If you need to wear prescription glasses, your parents can make sure your glass have polycarbonate lenses because they are the safest and most durable lens material. Glass lenses can shatter into dangerous pieces if they are struck by a flying object; and plastic lenses - even with scratch coating - are not as durable.       


     One thing most kids don’t think about is the damage the sun can do to your eyes. I always wear a baseball cap that shields my eyes from the sun. The ultraviolet rays (UV) from the sun can cause serious damage to your eyes. When you are in the sun, your eyes and skin are equally exposed to the sun but your eyesight is more delicate than an adult’s.
      This means that you should always wear sun glasses both fitted and a hat to protect your eyes from the UV rays.


     It is also very important to eat a healthy diet to keep good eyesight. I always recommend that kids eat foods that contain Vitamin A and Vitamin C. Vitamin A is in foods like yellow and green vegetables, fruit, meat, eggs, whole milk and cheeses. When I was young I was told to “eat carrots,” which is true because they contain CAROTENE and come to think of it, I’ve never seen a rabbit wearing glasses.

Foods for Eye Health

1. Spinach-this is why Popeye the Sailor doesn’t wear glasses
2. Cabbage
3. Corn
4. Broccoli
5. Brussels sprout
6. Lettuce
7. Beans
8. Eggs
9. Avocado.

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MOM’S CORNER                          


Allergy and Asthma Awareness

     Childhood asthma in the United States has reached epidemic proportions. Asthma affects 1 out of 13 kids under 15 (5.5 million children). Asthma is one of the leading causes of missing school, about 10 million days of school a year. Asthma also causes 2 million emergency room visits every year and approximately 5,000 children die from acute attacks of asthma every year.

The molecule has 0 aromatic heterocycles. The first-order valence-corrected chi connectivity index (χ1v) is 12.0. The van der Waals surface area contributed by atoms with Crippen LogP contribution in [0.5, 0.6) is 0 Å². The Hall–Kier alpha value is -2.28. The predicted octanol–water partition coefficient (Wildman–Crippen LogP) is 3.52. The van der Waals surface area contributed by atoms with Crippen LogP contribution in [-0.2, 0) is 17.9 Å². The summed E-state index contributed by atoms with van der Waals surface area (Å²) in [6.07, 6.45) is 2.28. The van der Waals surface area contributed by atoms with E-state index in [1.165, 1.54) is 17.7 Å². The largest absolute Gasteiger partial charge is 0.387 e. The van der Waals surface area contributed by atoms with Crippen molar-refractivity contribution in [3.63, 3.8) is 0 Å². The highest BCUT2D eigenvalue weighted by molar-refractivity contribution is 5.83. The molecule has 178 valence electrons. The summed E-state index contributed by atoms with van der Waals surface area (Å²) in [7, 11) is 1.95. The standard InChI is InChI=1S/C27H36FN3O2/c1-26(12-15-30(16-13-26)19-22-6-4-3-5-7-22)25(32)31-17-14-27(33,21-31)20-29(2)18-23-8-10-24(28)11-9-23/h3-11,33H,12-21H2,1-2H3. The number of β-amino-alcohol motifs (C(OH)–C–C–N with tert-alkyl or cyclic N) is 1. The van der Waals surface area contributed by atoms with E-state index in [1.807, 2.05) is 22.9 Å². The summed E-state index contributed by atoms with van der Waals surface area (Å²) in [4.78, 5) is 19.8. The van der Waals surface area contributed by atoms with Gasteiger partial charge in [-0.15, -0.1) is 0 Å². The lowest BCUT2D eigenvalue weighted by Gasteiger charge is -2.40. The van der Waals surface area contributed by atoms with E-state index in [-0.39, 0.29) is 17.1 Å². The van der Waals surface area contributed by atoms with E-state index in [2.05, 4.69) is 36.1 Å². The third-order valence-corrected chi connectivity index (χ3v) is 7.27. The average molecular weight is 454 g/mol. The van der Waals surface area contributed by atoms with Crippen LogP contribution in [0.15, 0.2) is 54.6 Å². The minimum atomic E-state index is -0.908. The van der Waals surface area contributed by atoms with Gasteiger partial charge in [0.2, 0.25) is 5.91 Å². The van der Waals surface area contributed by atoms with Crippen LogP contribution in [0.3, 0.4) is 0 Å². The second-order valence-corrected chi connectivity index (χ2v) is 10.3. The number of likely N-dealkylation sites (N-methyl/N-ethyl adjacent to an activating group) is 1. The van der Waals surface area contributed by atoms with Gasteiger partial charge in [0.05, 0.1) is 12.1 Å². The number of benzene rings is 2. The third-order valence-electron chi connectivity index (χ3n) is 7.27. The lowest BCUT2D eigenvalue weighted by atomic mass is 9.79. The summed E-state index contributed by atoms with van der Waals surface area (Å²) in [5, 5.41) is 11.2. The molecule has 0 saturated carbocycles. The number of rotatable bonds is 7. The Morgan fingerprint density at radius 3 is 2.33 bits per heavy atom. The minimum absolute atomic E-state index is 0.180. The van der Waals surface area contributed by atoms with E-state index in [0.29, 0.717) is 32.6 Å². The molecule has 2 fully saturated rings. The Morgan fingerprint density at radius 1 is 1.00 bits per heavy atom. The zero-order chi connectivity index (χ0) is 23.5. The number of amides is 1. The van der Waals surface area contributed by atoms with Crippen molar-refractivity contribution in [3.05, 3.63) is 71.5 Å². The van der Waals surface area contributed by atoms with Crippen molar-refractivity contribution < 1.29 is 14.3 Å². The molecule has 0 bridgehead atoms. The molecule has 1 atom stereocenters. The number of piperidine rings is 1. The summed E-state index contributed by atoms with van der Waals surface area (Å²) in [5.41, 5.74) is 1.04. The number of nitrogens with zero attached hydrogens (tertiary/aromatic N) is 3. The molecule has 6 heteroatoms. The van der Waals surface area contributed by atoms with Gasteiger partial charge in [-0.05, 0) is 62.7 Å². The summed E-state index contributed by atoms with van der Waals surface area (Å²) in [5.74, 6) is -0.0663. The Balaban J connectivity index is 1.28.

Childhood asthma can be very harmful to your child.  Asthma disrupts your child's life by bothering them when they play, go to school, and while they sleep.  Symptoms of childhood asthma should be taken very seriously and it’s important that you identify childhood asthma symptoms early.  If untreated, childhood asthma can lead to very serious and sometimes life-threatening asthma attacks.

                       The most common symptoms of asthma in children include:

  • wheezing when your child breathes in and especially out

  • if you put your ear on your child’s chest, they sound congested

  • coughing

  • your child seems short of breath when they breathe even if they haven’t exercised

                           Other signs and symptoms of childhood asthma include:

  • trouble sleeping - your child can’t breathe properly while sleeping if their breath is short or wheezy and they wake up gasping for air.

  • Struggling to recover from flu or a respiratory infection.

  • A hard time breathing when they perform physical activities such as playing or running may mean they have exercise-induced asthma.

  • Fatigue and lack of energy

  • Unusual paleness with dark circles under their eyes

  • Sweating or anxiety

  • Irritability

     If any of these symptoms are severe and your child starts gasping for breath, don’t hesitate to contact the doctor immediately or head straight to the emergency room.